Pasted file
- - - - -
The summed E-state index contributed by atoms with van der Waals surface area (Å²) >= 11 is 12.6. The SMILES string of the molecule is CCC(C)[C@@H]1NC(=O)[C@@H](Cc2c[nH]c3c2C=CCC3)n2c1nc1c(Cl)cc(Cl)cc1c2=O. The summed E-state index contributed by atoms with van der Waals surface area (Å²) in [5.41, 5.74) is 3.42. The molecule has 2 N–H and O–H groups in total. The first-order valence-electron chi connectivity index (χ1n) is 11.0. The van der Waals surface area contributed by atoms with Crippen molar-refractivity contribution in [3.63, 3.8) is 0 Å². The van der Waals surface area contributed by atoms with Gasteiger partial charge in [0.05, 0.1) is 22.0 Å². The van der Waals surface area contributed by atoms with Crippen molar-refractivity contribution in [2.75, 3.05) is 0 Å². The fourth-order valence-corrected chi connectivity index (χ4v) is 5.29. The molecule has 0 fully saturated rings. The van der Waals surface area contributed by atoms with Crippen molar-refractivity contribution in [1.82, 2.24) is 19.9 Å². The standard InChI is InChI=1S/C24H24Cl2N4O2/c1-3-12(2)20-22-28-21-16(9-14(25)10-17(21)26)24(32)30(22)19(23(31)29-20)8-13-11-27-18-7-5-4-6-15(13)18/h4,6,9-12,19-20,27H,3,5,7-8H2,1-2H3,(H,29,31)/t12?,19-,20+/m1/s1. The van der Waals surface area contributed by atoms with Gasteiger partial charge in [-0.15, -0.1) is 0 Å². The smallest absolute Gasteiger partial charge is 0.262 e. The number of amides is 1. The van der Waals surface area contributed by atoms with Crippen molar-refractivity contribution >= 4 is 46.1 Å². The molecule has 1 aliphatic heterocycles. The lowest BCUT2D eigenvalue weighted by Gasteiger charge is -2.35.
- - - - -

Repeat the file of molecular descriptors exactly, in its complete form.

The summed E-state index contributed by atoms with van der Waals surface area (Å²) >= 11 is 12.6. The SMILES string of the molecule is CCC(C)[C@@H]1NC(=O)[C@@H](Cc2c[nH]c3c2C=CCC3)n2c1nc1c(Cl)cc(Cl)cc1c2=O. The summed E-state index contributed by atoms with van der Waals surface area (Å²) in [5.41, 5.74) is 3.42. The molecule has 2 N–H and O–H groups in total. The first-order valence-electron chi connectivity index (χ1n) is 11.0. The van der Waals surface area contributed by atoms with Crippen molar-refractivity contribution in [3.63, 3.8) is 0 Å². The van der Waals surface area contributed by atoms with Gasteiger partial charge in [0.05, 0.1) is 22.0 Å². The van der Waals surface area contributed by atoms with Crippen molar-refractivity contribution in [2.75, 3.05) is 0 Å². The fourth-order valence-corrected chi connectivity index (χ4v) is 5.29. The molecule has 0 fully saturated rings. The van der Waals surface area contributed by atoms with Crippen molar-refractivity contribution in [1.82, 2.24) is 19.9 Å². The standard InChI is InChI=1S/C24H24Cl2N4O2/c1-3-12(2)20-22-28-21-16(9-14(25)10-17(21)26)24(32)30(22)19(23(31)29-20)8-13-11-27-18-7-5-4-6-15(13)18/h4,6,9-12,19-20,27H,3,5,7-8H2,1-2H3,(H,29,31)/t12?,19-,20+/m1/s1. The van der Waals surface area contributed by atoms with Gasteiger partial charge in [-0.15, -0.1) is 0 Å². The smallest absolute Gasteiger partial charge is 0.262 e. The number of amides is 1. The van der Waals surface area contributed by atoms with Crippen molar-refractivity contribution >= 4 is 46.1 Å². The molecule has 1 aliphatic heterocycles. The lowest BCUT2D eigenvalue weighted by Gasteiger charge is -2.35.